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5 Ways to Save for College

Strategy

As students prepare for college entrance, many families worry about how to meet the ever-rising costs of higher education. Saving for college may seem like a daunting task to any family, but rest assured, there are ways to sock away money for the cost of a four-year academic program. By being creative, making good use of time and expanding your horizons, you will be able to save for college without incurring massive debt.

1. Cut Back

There is money to be found if you look for it. Cut back on some of your monthly expenses and use those savings to defray the cost of college attendance. Ask your insurer about how to get lower car insurance rates. There are many insurers that will lower your costs if you have gone without an accident or claim for a set period of time. Simply compare car insurance quotes to save. Another way to save for college is to avoid frittering. Frittering is the act of wasting money on small, unnecessary purchases. Most people don’t realize how much money they fritter away every month on small, insignificant things.

If you buy lunch at work every day and spend $5.00, at the end of the year, you will have spent $960. Over the course of five years, that totals nearly a whopping $6,000. Cutting back on lunches at the office is the equivalent of a semester’s worth of room and board at a public university. Make an accounting of the little things you fritter away money on and use that money toward college savings.

2. Time is Your Friend

Many problem wait until their children are teenagers to start saving for college. While this may seem like a sensible strategy, it often causes undue stress on both the student and the parents. The best time to start saving for college is before the child is born. Yes, while the child is still in the womb, you can start saving for his education. The power of compound interest will work wonders toward your college savings plan.

Consider this example:

Family 1:

Starts saving $25 a month on the day the child is born.
Interest bearing account yielding 10% interest
On the child’s 18th birthday, family 1 will have saved $15,285

Family 2:

Starts saving $100 a month on the child’s 12th birthday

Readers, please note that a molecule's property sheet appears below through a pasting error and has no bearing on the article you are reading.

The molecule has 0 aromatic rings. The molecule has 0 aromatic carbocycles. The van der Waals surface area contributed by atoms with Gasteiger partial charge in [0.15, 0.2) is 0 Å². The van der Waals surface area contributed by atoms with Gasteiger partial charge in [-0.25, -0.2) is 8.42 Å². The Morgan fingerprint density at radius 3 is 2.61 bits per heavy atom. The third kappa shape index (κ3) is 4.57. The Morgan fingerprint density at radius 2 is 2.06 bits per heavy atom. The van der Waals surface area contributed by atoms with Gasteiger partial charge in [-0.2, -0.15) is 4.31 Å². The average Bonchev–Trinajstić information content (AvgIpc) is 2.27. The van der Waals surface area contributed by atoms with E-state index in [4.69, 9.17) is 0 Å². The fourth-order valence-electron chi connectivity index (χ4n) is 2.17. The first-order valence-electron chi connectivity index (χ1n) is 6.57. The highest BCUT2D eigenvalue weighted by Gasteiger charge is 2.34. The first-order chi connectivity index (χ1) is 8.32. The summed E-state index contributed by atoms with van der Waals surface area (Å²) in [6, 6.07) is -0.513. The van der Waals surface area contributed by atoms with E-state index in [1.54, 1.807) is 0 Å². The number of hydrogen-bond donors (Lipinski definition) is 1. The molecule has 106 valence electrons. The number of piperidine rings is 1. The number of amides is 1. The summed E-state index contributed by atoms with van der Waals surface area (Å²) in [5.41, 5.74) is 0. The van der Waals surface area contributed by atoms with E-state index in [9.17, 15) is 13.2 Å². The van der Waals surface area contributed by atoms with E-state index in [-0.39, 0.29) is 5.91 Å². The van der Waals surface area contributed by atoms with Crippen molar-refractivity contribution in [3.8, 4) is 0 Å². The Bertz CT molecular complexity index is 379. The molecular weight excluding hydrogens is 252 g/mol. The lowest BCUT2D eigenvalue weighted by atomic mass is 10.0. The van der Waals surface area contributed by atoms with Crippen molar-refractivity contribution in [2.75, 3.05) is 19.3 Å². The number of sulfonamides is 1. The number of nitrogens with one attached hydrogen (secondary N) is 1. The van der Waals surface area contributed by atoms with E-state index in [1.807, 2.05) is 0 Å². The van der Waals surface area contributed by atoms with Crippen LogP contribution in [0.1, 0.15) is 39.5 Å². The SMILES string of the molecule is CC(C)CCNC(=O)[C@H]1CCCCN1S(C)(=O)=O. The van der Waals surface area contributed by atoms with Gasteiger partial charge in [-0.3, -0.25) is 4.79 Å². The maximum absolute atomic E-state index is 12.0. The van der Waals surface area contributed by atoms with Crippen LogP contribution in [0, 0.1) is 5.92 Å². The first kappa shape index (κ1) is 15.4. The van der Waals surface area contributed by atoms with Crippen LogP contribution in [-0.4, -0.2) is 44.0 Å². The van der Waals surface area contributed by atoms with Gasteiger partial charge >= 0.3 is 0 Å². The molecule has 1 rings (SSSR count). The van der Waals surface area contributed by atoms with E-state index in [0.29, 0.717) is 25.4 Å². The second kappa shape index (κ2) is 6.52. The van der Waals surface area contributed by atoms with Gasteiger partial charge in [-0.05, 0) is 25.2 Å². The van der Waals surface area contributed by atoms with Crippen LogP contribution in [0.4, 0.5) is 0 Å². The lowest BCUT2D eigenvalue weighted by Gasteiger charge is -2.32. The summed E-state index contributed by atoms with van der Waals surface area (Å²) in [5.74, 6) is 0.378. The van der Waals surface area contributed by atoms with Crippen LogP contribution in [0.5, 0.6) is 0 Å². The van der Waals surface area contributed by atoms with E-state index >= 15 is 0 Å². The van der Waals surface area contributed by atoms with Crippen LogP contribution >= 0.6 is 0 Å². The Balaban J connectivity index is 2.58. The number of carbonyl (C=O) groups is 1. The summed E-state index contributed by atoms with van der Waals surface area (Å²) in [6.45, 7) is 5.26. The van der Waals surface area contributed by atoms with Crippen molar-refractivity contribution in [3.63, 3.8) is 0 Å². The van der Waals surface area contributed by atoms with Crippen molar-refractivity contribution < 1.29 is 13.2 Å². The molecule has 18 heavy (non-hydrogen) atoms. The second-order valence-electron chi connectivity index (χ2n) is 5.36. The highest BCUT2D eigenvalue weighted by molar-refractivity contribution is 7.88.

Interest bearing account yielding 10% interest
On the child’s 18th birthday, family 2 will have saved $10,075

See the difference a few years makes? The key to saving for college is to start often and save regularly. This savings could help your student loans lower

3. Give the Gift of an Entrepreneurial Spirit

Teach your student the value of business ownership and entrepreneurship. Allow him to generate ideas for a small business and develop his own business plan. A school-aged child can operate a comic book business, a candy sale business, a vending machine business or even run a table at a flea market. Encourage them to set aside a portion of their earnings for their college education. Open a bank account for your teen and teach them to contribute a portion of their paycheck toward their education savings fund. This will not only teach them discipline while saving for college, they will learn the value of entrepreneurship and business ownership which will also help them achieve academic success.

4. Get Involved

There are many organizations that offer college scholarships for students that need money to fund their education. Think beyond the traditional college scholarship granting institutions. Organizations like the YMCA, Girl Scouts USA, Boy Scouts and 4H often offer money for college attendance. For students who are academically proficient, there are academic scholarships in addition to need-based funding. Consider volunteer work that will pay for all or most of the costs of college. Organizations like Americorps will pay college students a monthly stipend in exchange for their time and efforts. Check into these programs that will help ease the financial burdens of college attendance.

5. Save During College Years

Even if you haven’t saved up enough money by the first day of classes, there are still ways to save on an education. Choose lower-priced state schools over the big name private colleges. Test out of certain courses in which you or your student are proficient. Many students choose to attend low-cost community colleges to complete their general education courses then transfer to a four-year university for their majors.

Use CLEP (College Level Examination Program) testing to complete some of your credits by examination. CLEP tests usually cost less than $50 for the exam and the study materials. Save money by commuting from home instead of living on campus. You can also earn money while in college by working a part-time job or participating in federal work-study programs that defray the costs of attendance.

There are many ways to save money for college. Simple things like lowering your student car insurance rates to free up extra cash make a big difference. In addition, saving early and often is a great strategy. Saving money from a summer job, working as an apprentice to gain valuable experience and testing out of classes also saves money on the cost of attendance. The sky is the limit when it comes to saving for college.

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  1. Daniel says:

    This is all great advice. I wish I thought of it all when I went to college. Another tip: try bartering your stuff and services. I do it all the time now and it saves so much. Barterquest.com is my favorite website to find opportunities but there are more.

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